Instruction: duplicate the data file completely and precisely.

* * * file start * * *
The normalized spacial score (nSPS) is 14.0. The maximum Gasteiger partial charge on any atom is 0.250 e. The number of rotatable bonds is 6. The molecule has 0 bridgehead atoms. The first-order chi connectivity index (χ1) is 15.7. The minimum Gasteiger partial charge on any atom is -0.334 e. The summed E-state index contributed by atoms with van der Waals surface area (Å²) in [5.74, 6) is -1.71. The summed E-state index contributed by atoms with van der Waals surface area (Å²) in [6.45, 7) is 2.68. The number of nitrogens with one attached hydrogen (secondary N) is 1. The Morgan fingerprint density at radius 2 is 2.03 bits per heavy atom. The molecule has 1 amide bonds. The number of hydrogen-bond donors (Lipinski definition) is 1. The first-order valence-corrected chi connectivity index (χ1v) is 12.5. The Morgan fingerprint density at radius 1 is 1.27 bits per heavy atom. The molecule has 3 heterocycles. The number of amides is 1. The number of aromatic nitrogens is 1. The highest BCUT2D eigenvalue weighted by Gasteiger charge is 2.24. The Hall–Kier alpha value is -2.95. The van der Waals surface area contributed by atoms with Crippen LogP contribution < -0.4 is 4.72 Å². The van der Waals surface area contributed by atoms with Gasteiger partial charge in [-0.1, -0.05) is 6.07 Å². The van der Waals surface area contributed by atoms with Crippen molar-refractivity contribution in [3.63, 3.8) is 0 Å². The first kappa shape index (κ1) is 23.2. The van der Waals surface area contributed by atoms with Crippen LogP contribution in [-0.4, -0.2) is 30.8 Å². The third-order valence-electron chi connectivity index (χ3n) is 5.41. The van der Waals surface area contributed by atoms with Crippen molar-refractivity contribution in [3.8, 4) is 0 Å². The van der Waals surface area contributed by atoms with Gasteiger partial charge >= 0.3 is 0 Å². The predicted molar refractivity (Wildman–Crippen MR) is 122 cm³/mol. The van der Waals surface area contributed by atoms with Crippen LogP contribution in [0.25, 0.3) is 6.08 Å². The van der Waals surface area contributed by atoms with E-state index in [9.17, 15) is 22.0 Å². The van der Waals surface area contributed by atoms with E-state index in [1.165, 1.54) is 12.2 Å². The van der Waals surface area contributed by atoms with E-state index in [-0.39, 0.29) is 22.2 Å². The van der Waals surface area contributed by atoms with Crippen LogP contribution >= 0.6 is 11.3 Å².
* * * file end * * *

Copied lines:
The normalized spacial score (nSPS) is 14.0. The maximum Gasteiger partial charge on any atom is 0.250 e. The number of rotatable bonds is 6. The molecule has 0 bridgehead atoms. The first-order chi connectivity index (χ1) is 15.7. The minimum Gasteiger partial charge on any atom is -0.334 e. The summed E-state index contributed by atoms with van der Waals surface area (Å²) in [5.74, 6) is -1.71. The summed E-state index contributed by atoms with van der Waals surface area (Å²) in [6.45, 7) is 2.68. The number of nitrogens with one attached hydrogen (secondary N) is 1. The Morgan fingerprint density at radius 2 is 2.03 bits per heavy atom. The molecule has 1 amide bonds. The number of hydrogen-bond donors (Lipinski definition) is 1. The first-order valence-corrected chi connectivity index (χ1v) is 12.5. The Morgan fingerprint density at radius 1 is 1.27 bits per heavy atom. The molecule has 3 heterocycles. The number of amides is 1. The number of aromatic nitrogens is 1. The highest BCUT2D eigenvalue weighted by Gasteiger charge is 2.24. The Hall–Kier alpha value is -2.95. The van der Waals surface area contributed by atoms with Crippen LogP contribution < -0.4 is 4.72 Å². The van der Waals surface area contributed by atoms with Gasteiger partial charge in [-0.1, -0.05) is 6.07 Å². The van der Waals surface area contributed by atoms with Crippen molar-refractivity contribution in [3.63, 3.8) is 0 Å². The first kappa shape index (κ1) is 23.2. The van der Waals surface area contributed by atoms with Crippen LogP contribution in [-0.4, -0.2) is 30.8 Å². The third-order valence-electron chi connectivity index (χ3n) is 5.41. The van der Waals surface area contributed by atoms with Crippen molar-refractivity contribution in [3.8, 4) is 0 Å². The van der Waals surface area contributed by atoms with Gasteiger partial charge >= 0.3 is 0 Å². The predicted molar refractivity (Wildman–Crippen MR) is 122 cm³/mol. The van der Waals surface area contributed by atoms with Crippen LogP contribution in [0.25, 0.3) is 6.08 Å². The van der Waals surface area contributed by atoms with E-state index in [9.17, 15) is 22.0 Å². The van der Waals surface area contributed by atoms with E-state index in [1.165, 1.54) is 12.2 Å². The van der Waals surface area contributed by atoms with E-state index in [-0.39, 0.29) is 22.2 Å². The van der Waals surface area contributed by atoms with Crippen LogP contribution >= 0.6 is 11.3 Å².